A Christian Contemplates the Meaning of Jewish Chosenness for Non-Jews

For many Christians, January 1 is the eighth day of Christmas and thus also a commemoration of Jesus’ circumcision—that is, of the rite that confirmed his membership in the Jewish people. The occasion prompts Walter Russell Mead to reflect on the meaning for Christians of the Jews’ biblical status as the chosen people, and to ask not “Why did God choose the Jews?” but “Why did God wish there to be a chosen people at all?” In turn, this question leads him to the age-old tension between the universal and the particular:

People seem pulled in two directions. On the one hand, we form strong group identities, and these identities are the basis of our political loyalties; on the other, we recognize universal values and acknowledge a duty, at least in the abstract, toward people everywhere regardless of their race, language, color, or creed.

It’s a puzzle. Human beings need roots in a particular culture and family, and those roots shape them; at the same time, human beings have values (like freedom and democracy) and ideas (like the Pythagorean theorem and the laws of thermodynamics) that demand to be recognized as universal. We seem perpetually torn between “cosmopolitan” and “local” values: universal ideas and the customs of the country. . . .

I don’t think the world is going to learn Esperanto anytime soon. The pull of national and religious identity is too strong to be ignored—and the pull of cosmopolitan civilization and universal institutions is ultimately too weak to call forth the kind of economic and political solidarity that some kind of world government would need. Germans don’t want to pay the bill for early-retiring Greeks in the EU; they have even less solidarity with Uganda and Laos. We are, [in short,] stuck with nationalism and other irrational but deeply held identities and values; we must learn to work through them rather than against them. . . .

[In Christians’ own view, God grounded their religion] in the life of the Jewish nation, a people whose history and literature reflected by that time centuries of struggle with the demands of monotheistic, Abrahamic religion. This was not, Christians believe, out of any idea that the Jews were better than other people or the only people in whom God took an interest. Indeed, the biblical record of the Jewish Scriptures is largely a record of God’s disappointment with the all-too-human failings of the people He chose. . . . Although Christians and Jews disagree about many things, they agree that God’s special relationship with Israel was always intended to be bigger than Israel.

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More about: Chosen people, Christianity, Jewish-Christian relations, Nationalism, Religion & Holidays

Yasir Arafat’s Decades-Long Alliance with Iran and Its Consequences for Both Palestinians and Iranians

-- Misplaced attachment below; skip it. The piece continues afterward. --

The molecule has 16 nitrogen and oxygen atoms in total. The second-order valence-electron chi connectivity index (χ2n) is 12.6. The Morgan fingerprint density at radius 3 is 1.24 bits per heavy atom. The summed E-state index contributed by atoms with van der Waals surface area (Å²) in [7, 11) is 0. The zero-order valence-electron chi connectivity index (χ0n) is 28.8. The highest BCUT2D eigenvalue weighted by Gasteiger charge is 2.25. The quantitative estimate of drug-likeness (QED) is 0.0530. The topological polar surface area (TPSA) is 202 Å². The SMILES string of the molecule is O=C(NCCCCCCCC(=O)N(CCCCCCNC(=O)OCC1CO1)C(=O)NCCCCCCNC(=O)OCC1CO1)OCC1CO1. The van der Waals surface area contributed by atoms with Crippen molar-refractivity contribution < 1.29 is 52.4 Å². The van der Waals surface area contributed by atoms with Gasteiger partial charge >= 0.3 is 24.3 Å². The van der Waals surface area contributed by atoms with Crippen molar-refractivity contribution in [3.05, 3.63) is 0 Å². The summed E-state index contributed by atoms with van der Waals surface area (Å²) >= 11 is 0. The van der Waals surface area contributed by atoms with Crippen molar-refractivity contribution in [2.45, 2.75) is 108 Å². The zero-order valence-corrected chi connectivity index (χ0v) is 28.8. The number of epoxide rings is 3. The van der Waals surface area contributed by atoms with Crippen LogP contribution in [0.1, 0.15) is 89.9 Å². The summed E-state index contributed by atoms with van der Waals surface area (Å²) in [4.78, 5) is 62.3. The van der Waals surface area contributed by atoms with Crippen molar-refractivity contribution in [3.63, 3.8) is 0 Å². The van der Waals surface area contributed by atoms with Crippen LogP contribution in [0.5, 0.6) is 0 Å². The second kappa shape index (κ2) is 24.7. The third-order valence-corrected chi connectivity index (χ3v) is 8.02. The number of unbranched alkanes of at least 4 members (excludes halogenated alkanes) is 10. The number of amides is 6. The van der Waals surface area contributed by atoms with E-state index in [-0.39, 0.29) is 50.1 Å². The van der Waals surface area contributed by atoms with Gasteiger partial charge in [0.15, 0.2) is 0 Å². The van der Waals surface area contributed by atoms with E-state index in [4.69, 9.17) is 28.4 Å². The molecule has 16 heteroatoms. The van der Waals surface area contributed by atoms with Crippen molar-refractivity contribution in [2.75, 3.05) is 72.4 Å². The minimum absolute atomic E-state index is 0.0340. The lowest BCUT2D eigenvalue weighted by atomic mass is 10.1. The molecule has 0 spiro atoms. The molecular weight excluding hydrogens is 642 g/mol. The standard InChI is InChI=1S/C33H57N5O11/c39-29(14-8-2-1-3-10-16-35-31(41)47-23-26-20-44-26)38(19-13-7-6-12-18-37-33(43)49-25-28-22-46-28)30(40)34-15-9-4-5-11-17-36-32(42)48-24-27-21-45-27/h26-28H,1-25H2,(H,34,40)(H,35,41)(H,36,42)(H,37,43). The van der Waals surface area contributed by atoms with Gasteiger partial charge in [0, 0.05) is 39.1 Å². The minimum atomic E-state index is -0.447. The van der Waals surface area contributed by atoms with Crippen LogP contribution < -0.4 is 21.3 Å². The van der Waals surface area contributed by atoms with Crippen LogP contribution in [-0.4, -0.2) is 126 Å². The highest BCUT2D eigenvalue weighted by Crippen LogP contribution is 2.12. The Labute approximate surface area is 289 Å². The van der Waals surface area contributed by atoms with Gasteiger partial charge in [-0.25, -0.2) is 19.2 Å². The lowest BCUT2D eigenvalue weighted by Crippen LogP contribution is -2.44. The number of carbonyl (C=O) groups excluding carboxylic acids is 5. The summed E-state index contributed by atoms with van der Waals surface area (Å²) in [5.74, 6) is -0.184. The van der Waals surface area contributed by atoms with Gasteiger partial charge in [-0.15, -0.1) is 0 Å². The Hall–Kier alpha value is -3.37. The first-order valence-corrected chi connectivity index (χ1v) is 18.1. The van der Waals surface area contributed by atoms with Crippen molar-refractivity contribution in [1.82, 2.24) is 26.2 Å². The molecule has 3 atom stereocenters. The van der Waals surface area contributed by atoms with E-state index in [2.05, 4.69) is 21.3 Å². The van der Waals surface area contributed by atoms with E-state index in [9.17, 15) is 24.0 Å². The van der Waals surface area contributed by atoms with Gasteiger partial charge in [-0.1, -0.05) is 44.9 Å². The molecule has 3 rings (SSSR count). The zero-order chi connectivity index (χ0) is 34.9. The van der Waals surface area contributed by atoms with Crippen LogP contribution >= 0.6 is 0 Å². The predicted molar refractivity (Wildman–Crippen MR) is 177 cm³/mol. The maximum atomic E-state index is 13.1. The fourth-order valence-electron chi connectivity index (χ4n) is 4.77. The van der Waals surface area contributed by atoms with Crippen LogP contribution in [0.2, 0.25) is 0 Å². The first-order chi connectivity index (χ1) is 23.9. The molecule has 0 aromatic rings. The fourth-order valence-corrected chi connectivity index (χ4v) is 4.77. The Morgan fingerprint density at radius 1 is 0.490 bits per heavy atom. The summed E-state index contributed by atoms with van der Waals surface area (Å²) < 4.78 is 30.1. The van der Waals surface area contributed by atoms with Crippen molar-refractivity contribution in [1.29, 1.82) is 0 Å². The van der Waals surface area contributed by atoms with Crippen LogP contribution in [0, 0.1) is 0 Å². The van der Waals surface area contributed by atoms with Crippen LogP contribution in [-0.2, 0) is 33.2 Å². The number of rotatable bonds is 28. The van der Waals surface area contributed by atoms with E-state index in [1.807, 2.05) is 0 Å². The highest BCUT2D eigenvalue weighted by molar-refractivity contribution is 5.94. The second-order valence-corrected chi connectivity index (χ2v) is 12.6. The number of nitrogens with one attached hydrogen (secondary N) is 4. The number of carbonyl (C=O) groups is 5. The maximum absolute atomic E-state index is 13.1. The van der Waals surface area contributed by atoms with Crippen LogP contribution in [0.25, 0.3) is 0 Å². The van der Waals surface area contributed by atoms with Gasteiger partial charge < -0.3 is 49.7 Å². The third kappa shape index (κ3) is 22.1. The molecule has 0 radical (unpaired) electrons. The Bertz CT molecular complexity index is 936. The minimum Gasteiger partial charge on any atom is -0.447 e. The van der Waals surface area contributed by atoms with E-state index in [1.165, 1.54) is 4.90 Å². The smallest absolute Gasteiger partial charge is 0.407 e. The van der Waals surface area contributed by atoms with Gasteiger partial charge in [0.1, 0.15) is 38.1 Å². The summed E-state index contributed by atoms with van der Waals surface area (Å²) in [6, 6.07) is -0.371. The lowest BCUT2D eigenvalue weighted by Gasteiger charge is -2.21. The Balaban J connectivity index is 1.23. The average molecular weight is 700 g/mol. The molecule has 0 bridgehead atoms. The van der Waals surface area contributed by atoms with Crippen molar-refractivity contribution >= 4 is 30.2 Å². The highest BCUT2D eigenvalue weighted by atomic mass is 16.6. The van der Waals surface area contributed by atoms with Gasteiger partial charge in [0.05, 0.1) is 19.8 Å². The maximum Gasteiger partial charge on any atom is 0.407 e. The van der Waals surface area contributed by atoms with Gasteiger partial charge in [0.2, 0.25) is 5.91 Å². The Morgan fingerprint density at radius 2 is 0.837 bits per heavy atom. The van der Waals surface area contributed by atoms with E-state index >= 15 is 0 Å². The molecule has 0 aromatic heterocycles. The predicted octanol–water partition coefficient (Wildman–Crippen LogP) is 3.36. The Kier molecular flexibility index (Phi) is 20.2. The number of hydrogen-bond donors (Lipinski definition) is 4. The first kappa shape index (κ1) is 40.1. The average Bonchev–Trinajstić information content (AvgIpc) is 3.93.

Jan. 18 2019

In 2002—at the height of the second intifada—the Israeli navy intercepted the Karina A, a Lebanese vessel carrying 50 tons of Iranian arms to the Palestine Liberation Organization (PLO). But Yasir Arafat’s relationship with the Islamic Republic goes much farther back, to before its founding in 1979. The terrorist leader had forged ties with followers of Ayatollah Ruhollah Khomeini that grew especially strong in the years when Lebanon became a base of operations both for Iranian opponents of the shah and for the PLO itself. Tony Badran writes:

The relationship between the Iranian revolutionary factions and the Palestinians began in the late 1960s, in parallel with Arafat’s own rise in preeminence within the PLO. . . . [D]uring the 1970s, Lebanon became the site where the major part of the Iranian revolutionaries’ encounter with the Palestinians played out. . . .

The number of guerrillas that trained in Lebanon with the Palestinians was not particularly large. But the Iranian cadres in Lebanon learned useful skills and procured weapons and equipment, which they smuggled back into Iran. . . . The PLO established close working ties with the Khomeinist faction. . . . [W]orking [especially] closely with the PLO [was] Mohammad Montazeri, son of the senior cleric Ayatollah Hossein-Ali Montazeri and a militant who had a leading role in developing the idea of establishing the Islamic Revolutionary Guard Corps (IRGC) once the revolution was won.

The Lebanese terrorist and PLO operative Anis Naccache, who coordinated with [the] Iranian revolutionaries, . . . takes personal credit for the idea. Naccache claims that Jalaleddin Farsi, [a leading Iranian revolutionary], approached him specifically and asked him directly to draft the plan to form the main pillar of the Khomeinist regime. The formation of the IRGC may well be the greatest single contribution that the PLO made to the Iranian revolution. . . .

Arafat’s fantasy of pulling the strings and balancing the Iranians and the Arabs in a grand anti-Israel camp of regional states never stood much of a chance. However, his wish to see Iran back the Palestinian armed struggle is now a fact, as Tehran has effectively become the principal, if not the only, sponsor of the Palestinian military option though its direct sponsorship of Islamic Jihad and its sustaining strategic and organizational ties with Hamas. By forging ties with the Khomeinists, Arafat unwittingly helped to achieve the very opposite of his dream. Iran has turned [two] Palestinian factions into its proxies, and the PLO has been relegated to the regional sidelines.

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More about: Hamas, History & Ideas, Iran, Lebanon, PLO, Yasir Arafat